“Unfortunately over the past two years we have seen a government shift in policies that are ignoring the well being of businesses on the island, especially the hotels and restaurants, which are the backbone of the island. We believe that, should the proposed amendments be passed, hotels and condo resorts will have to lay off employees, cut back the wages of others and reduce services to our guests. We also believe that the government’s efforts to protect the employment of Turks Islanders, while well meaning, are creating severe business operation issues to the point where one questions continuing doing business on the island,” Dale Papke said.
Papke did not stop at the premier but chastised deputy premier Astwood of mismanaging the immigration ministry as well:
“We are all for ensuring that employees are properly compensated but Turks and Caicos already has one of the highest minimum wage levels in the Caribbean. Combined with the tight permit controls that restrict businesses’ ability to bring employees to the island that are willing to be employed for the entry level or ‘get your hands dirty’ positions, this proposed change could be the ‘nail in the coffin’ in making Turks and Caicos undesirable as an island to operate a hotel or resort on.”
Friday’s eleventh hour press release came as a shock to workers who have been constantly told that, beginning December 1, 2018, they would start to see their service money collected.
The government has apparently found grounds to delay the implementation, the release said: “The deputy premier and minister of border control and employment services announces the delayed commencement of the Hotel and Restaurant (Service Charge) Ordinance 2018 to enable further public education and readiness for the new regime as well as to make any required legislative clarifications by way of amendments to avoid ambiguity and ensure proper understanding of and compliance with the Ordinance.”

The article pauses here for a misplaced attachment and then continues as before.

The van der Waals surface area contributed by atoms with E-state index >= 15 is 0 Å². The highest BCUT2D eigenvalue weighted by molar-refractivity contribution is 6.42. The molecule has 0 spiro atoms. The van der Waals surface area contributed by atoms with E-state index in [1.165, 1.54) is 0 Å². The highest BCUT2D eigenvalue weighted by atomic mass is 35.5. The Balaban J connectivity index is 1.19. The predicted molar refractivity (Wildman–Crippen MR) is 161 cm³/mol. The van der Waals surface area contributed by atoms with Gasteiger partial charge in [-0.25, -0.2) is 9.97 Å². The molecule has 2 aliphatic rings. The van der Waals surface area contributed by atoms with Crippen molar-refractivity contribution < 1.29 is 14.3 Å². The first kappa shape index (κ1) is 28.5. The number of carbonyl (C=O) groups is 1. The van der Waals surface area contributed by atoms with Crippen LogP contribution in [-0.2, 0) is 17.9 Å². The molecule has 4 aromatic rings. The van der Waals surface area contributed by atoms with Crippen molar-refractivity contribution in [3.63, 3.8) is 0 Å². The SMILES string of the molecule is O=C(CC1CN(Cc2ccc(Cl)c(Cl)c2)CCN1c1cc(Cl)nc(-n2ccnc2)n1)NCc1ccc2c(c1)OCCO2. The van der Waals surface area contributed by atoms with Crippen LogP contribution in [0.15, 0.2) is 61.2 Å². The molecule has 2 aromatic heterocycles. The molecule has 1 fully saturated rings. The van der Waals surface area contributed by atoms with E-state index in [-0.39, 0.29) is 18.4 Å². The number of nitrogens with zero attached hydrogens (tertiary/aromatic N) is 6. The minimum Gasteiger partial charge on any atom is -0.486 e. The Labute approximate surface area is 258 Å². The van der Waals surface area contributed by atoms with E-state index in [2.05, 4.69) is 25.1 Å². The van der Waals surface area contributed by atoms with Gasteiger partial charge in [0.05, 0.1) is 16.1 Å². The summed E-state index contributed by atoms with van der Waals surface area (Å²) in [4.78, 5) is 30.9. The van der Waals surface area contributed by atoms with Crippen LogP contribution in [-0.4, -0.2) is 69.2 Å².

The release did not elaborate on the type of legislative clarifications; however, some hoteliers have informed staff of various issues surrounding its start date.
The release went on to say, “In the meantime, service charge will continue to be collected as currently provided under existing law.”
Another matter that has surfaced since the passage of the bill is the discussion of conflict of interest circulating against certain members of the House of Assembly. Some claim that many parliamentarians who participated and voted on the bill were seriously conflicted. And had they not been allowed to participate there might be a totally different outcome.
Among the parliamentarians whose integrity has come into question on their contribution to the debate on the service charge bill include Cartwright-Robinson herself, who some say is conflicted since her husband works for an establishment that collects service charge and that she will personally benefit and she should have recused herself.
The leader of the opposition has also been cited as another who participated and had a conflict of interest because of his ownership in hotels and tourism related business and his wife’s extensive work with hotels.
In fact, the issue of conflict was very topical as the current minister of tourism sat out of the debate and did not participate because of his family’s ownership interest in a small hotel in North Caicos that is currently under construction. Reports are that up to seven members of the House of Assembly participated in the debate and should have abstained because of their direct or pecuniary interests.